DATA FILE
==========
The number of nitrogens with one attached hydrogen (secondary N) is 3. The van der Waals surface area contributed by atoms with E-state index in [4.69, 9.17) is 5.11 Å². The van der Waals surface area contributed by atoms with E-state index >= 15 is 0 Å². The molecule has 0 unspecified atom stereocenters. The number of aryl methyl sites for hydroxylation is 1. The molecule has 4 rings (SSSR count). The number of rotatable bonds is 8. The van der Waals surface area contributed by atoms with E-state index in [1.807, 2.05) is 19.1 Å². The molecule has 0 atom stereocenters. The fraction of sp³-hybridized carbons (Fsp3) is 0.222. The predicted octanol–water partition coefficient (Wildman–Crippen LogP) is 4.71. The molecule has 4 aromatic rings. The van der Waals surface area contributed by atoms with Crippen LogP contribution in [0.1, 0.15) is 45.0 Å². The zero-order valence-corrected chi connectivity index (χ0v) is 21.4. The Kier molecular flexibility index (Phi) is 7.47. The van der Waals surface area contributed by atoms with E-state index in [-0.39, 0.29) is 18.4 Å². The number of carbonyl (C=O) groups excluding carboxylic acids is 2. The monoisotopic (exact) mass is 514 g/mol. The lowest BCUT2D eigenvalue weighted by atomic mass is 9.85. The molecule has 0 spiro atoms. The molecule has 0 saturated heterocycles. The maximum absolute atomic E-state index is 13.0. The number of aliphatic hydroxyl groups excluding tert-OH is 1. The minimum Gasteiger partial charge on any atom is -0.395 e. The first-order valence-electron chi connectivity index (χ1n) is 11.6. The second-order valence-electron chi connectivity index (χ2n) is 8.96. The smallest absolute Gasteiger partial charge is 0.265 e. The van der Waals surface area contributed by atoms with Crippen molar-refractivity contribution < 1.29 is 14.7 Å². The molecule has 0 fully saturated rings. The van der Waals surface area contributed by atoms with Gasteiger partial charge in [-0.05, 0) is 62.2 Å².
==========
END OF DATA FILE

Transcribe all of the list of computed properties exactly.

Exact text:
The number of nitrogens with one attached hydrogen (secondary N) is 3. The van der Waals surface area contributed by atoms with E-state index in [4.69, 9.17) is 5.11 Å². The van der Waals surface area contributed by atoms with E-state index >= 15 is 0 Å². The molecule has 0 unspecified atom stereocenters. The number of aryl methyl sites for hydroxylation is 1. The molecule has 4 rings (SSSR count). The number of rotatable bonds is 8. The van der Waals surface area contributed by atoms with E-state index in [1.807, 2.05) is 19.1 Å². The molecule has 0 atom stereocenters. The fraction of sp³-hybridized carbons (Fsp3) is 0.222. The predicted octanol–water partition coefficient (Wildman–Crippen LogP) is 4.71. The molecule has 4 aromatic rings. The van der Waals surface area contributed by atoms with Crippen LogP contribution in [0.1, 0.15) is 45.0 Å². The zero-order valence-corrected chi connectivity index (χ0v) is 21.4. The Kier molecular flexibility index (Phi) is 7.47. The van der Waals surface area contributed by atoms with E-state index in [-0.39, 0.29) is 18.4 Å². The number of carbonyl (C=O) groups excluding carboxylic acids is 2. The monoisotopic (exact) mass is 514 g/mol. The lowest BCUT2D eigenvalue weighted by atomic mass is 9.85. The molecule has 0 spiro atoms. The molecule has 0 saturated heterocycles. The maximum absolute atomic E-state index is 13.0. The number of aliphatic hydroxyl groups excluding tert-OH is 1. The minimum Gasteiger partial charge on any atom is -0.395 e. The first-order valence-electron chi connectivity index (χ1n) is 11.6. The second-order valence-electron chi connectivity index (χ2n) is 8.96. The smallest absolute Gasteiger partial charge is 0.265 e. The van der Waals surface area contributed by atoms with Crippen molar-refractivity contribution < 1.29 is 14.7 Å². The molecule has 0 fully saturated rings. The van der Waals surface area contributed by atoms with Gasteiger partial charge in [-0.05, 0) is 62.2 Å².